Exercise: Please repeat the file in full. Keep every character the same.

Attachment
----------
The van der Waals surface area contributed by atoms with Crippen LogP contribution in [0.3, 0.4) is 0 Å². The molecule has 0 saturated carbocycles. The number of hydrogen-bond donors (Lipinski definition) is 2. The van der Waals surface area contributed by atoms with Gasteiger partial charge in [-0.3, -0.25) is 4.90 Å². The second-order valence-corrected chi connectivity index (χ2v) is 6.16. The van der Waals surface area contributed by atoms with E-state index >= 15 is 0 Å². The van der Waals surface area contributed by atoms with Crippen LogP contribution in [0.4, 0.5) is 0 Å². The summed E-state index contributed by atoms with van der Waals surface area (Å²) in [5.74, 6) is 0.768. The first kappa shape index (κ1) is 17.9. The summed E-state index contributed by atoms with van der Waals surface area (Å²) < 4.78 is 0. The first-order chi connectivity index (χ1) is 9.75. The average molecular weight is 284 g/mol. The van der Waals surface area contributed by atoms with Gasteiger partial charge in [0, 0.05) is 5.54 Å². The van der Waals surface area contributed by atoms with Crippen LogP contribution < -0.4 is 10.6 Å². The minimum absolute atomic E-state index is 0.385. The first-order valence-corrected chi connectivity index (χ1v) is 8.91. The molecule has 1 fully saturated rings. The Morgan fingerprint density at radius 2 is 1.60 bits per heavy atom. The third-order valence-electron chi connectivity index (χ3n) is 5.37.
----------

The van der Waals surface area contributed by atoms with Crippen LogP contribution in [0.3, 0.4) is 0 Å². The molecule has 0 saturated carbocycles. The number of hydrogen-bond donors (Lipinski definition) is 2. The van der Waals surface area contributed by atoms with Gasteiger partial charge in [-0.3, -0.25) is 4.90 Å². The second-order valence-corrected chi connectivity index (χ2v) is 6.16. The van der Waals surface area contributed by atoms with E-state index >= 15 is 0 Å². The van der Waals surface area contributed by atoms with Crippen LogP contribution in [0.4, 0.5) is 0 Å². The summed E-state index contributed by atoms with van der Waals surface area (Å²) in [5.74, 6) is 0.768. The first kappa shape index (κ1) is 17.9. The summed E-state index contributed by atoms with van der Waals surface area (Å²) < 4.78 is 0. The first-order chi connectivity index (χ1) is 9.75. The average molecular weight is 284 g/mol. The van der Waals surface area contributed by atoms with Gasteiger partial charge in [0, 0.05) is 5.54 Å². The van der Waals surface area contributed by atoms with Crippen LogP contribution < -0.4 is 10.6 Å². The minimum absolute atomic E-state index is 0.385. The first-order valence-corrected chi connectivity index (χ1v) is 8.91. The molecule has 1 fully saturated rings. The Morgan fingerprint density at radius 2 is 1.60 bits per heavy atom. The third-order valence-electron chi connectivity index (χ3n) is 5.37.